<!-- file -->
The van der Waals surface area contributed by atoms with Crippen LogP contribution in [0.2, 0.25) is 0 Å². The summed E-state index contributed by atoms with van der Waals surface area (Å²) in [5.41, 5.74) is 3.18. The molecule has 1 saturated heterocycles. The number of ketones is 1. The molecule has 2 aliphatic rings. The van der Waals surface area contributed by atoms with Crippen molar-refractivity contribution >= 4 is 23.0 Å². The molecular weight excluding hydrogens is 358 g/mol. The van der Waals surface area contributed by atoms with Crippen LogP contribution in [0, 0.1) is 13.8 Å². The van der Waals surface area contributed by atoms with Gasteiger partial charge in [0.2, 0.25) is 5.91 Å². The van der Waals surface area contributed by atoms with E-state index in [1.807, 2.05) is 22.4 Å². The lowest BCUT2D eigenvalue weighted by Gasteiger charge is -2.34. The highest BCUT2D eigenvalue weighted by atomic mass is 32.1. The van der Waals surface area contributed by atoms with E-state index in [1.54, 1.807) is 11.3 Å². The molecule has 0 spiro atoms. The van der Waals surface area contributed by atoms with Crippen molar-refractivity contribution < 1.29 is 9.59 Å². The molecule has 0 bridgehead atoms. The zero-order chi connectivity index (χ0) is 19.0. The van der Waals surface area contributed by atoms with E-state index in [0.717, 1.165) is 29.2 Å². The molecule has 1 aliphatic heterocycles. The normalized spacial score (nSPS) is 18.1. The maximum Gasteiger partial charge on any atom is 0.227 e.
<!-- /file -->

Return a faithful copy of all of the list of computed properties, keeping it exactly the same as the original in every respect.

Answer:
The van der Waals surface area contributed by atoms with Crippen LogP contribution in [0.2, 0.25) is 0 Å². The summed E-state index contributed by atoms with van der Waals surface area (Å²) in [5.41, 5.74) is 3.18. The molecule has 1 saturated heterocycles. The number of ketones is 1. The molecule has 2 aliphatic rings. The van der Waals surface area contributed by atoms with Crippen molar-refractivity contribution >= 4 is 23.0 Å². The molecular weight excluding hydrogens is 358 g/mol. The van der Waals surface area contributed by atoms with Crippen LogP contribution in [0, 0.1) is 13.8 Å². The van der Waals surface area contributed by atoms with Gasteiger partial charge in [0.2, 0.25) is 5.91 Å². The van der Waals surface area contributed by atoms with E-state index in [1.807, 2.05) is 22.4 Å². The lowest BCUT2D eigenvalue weighted by Gasteiger charge is -2.34. The highest BCUT2D eigenvalue weighted by atomic mass is 32.1. The van der Waals surface area contributed by atoms with E-state index in [1.54, 1.807) is 11.3 Å². The molecule has 0 spiro atoms. The van der Waals surface area contributed by atoms with Crippen molar-refractivity contribution < 1.29 is 9.59 Å². The molecule has 0 bridgehead atoms. The zero-order chi connectivity index (χ0) is 19.0. The van der Waals surface area contributed by atoms with E-state index in [0.717, 1.165) is 29.2 Å². The molecule has 1 aliphatic heterocycles. The normalized spacial score (nSPS) is 18.1. The maximum Gasteiger partial charge on any atom is 0.227 e.